I’m on campus. One of my classmates has just been telling me how she was raised Protestant, the non-denominational variety. She’d sat through flannelgraph Jesus stories in elementary school and purity pledges in high school. And after graduating she attended a Christian college where R rated movies and spaghetti straps were strictly banned. That’s when she decided the whole business wasn’t for her, transferred schools, and gave up on the whole stupid thing.
“Maybe you just haven’t found the right church yet,” she said encouragingly when she learned I’m not a part of any official congregation. She suggested a few churches some friends of hers liked, where the attendees were “hipper” and the music more “contemporary.” She figured I was just bored and needed a little help finding the right church. Oddly enough, the people who don’t identify with my faith at all or have rejected it completely often try to help me “do” my religion right.
I’m on the bus making small talk with a conservative woman who has been telling me about her church since she first sat down. “Do you go to church?” she asks. I reply that I have in the past but currently don’t. “Oh,” she looks worried. “Well, then you should come to my church!” she announces. I smile and try to avoid the offer by asking her what denomination her church is. She doesn’t know. I ask a few theological questions out of curiosity, trying to be chatty and nonthreatening.
“I don’t really know what my church believes,” she confesses after a pause. She continues telling me about her church’s event calendar as if that’s what I’d asked about. She’s friendly and I can tell my lack of a church worries her; she thinks educating me a bit might help. I listen politely and don’t let on that I know much more about her religion, theology, and church history than she does.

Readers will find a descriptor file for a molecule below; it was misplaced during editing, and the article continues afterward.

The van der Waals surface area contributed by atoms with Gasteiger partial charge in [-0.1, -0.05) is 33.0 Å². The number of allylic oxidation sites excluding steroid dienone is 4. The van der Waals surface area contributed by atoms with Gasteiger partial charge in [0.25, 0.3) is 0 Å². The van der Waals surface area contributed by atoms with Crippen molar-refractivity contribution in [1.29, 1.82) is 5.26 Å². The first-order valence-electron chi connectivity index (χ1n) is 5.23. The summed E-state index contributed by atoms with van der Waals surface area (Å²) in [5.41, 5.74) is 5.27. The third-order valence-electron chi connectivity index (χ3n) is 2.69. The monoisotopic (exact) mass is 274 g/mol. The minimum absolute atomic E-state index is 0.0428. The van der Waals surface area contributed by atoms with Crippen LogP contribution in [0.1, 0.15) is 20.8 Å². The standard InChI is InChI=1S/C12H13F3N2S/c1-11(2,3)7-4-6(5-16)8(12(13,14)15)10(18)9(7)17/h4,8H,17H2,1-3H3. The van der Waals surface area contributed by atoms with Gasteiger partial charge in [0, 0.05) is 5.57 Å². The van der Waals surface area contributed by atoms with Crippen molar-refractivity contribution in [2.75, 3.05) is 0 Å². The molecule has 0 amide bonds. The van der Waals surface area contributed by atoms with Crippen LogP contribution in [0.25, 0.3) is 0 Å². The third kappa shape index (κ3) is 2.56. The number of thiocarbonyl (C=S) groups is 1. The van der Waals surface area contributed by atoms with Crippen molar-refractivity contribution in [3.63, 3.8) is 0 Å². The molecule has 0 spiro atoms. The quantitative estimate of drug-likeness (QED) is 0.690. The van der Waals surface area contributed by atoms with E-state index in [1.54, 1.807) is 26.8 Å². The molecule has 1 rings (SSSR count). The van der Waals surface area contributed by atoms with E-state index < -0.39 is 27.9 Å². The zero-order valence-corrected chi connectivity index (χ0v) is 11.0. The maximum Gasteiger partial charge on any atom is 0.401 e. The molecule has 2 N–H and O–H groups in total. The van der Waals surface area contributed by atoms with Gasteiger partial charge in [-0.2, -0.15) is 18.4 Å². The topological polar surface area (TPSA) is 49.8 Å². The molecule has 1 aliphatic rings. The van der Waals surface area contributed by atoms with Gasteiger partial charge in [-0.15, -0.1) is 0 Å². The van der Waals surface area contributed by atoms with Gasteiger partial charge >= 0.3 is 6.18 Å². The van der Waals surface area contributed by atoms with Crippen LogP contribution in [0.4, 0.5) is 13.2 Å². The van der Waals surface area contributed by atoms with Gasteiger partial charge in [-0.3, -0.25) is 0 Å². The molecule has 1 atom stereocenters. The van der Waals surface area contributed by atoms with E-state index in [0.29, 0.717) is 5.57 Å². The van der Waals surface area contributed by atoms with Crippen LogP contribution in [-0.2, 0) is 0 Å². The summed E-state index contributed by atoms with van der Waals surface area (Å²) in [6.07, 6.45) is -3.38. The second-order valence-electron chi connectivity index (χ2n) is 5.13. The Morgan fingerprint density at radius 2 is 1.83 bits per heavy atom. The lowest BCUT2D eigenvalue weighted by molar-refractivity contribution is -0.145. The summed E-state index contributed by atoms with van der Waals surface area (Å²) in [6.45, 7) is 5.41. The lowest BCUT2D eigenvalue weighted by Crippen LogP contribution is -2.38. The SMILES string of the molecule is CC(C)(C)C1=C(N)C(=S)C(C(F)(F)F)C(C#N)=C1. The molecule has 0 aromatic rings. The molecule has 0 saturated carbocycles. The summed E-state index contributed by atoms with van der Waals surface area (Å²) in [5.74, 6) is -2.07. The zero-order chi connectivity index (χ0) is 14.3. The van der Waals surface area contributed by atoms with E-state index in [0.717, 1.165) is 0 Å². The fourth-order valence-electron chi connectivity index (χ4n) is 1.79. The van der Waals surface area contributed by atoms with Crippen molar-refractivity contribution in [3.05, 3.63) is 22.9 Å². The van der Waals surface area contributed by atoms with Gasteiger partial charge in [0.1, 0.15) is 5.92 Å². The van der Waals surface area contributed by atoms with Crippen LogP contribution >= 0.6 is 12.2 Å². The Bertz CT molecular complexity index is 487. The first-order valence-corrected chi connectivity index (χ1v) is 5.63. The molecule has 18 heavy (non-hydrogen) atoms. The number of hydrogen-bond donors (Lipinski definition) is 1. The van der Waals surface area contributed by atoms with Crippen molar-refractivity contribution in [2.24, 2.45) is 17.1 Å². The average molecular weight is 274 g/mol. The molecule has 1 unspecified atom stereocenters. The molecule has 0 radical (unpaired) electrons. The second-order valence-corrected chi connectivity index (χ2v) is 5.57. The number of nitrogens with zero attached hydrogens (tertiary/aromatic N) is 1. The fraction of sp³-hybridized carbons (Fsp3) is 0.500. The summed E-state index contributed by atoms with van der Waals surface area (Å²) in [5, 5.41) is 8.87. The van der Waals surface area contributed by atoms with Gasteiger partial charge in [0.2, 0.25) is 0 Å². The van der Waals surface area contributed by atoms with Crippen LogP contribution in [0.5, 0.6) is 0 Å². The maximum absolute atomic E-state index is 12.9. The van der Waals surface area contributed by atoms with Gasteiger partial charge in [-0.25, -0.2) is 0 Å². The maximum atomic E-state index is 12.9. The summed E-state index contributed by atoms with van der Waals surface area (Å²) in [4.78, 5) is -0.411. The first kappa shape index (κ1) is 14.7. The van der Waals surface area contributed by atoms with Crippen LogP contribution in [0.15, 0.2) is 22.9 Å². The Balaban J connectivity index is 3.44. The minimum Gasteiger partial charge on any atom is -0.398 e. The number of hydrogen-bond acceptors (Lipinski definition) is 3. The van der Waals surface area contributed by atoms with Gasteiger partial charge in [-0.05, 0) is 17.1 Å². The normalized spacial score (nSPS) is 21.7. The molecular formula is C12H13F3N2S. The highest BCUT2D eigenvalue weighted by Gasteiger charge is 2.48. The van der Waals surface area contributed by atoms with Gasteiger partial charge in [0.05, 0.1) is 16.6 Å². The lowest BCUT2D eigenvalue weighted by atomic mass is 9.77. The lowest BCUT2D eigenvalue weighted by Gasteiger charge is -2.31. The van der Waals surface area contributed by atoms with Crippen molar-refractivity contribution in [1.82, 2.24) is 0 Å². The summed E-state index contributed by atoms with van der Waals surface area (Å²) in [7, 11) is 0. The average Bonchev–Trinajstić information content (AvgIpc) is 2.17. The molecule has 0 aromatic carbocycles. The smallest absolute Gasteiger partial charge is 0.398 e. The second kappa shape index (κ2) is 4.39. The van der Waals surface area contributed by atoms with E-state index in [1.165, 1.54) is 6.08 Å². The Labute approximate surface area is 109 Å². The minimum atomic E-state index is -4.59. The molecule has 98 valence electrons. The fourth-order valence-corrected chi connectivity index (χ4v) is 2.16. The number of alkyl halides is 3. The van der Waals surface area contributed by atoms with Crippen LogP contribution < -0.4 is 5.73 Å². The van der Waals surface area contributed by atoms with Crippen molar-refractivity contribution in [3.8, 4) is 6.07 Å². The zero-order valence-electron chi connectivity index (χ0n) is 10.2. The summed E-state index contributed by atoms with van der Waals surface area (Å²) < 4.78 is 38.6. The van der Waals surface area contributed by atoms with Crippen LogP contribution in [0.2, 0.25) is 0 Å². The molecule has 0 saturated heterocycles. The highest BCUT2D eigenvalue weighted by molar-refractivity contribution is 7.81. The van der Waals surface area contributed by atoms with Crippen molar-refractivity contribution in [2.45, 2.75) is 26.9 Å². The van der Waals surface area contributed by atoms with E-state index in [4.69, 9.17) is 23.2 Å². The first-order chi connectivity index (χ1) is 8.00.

I’m sitting at a bus stop. I strike up a conversation with the man sitting next to me. He tells me he was brought up Catholic and threw in the towel a couple of years ago. A friend of his (somewhat) jokingly now calls him a “pagan” and “backslidden,” but it obviously hurts him. I said I could relate with being labeled a “bad Christian” due to my lack of a congregation. He seemed pleasantly surprised to find I could relate. He commented how we didn’t need all that god business, assuming I’d given up on all that god stuff, too. But I haven’t.
The self-identified Christians assume I’m “backslidden” or that I don’t understand what Christianity really is; all they see is the difference between us, how I don’t call a church building home. And those who have rejected Christianity only see the similarities in the fact that neither of us are warming a pew on Sunday mornings; they don’t see the difference, how dear my spirituality still is to me. Neither me nor my faith neatly fit into either box, which means the labels and assumptions are always wrong because, sadly, no one seems to have a mental box for the devoted churchless Christian. Well, not yet anyway …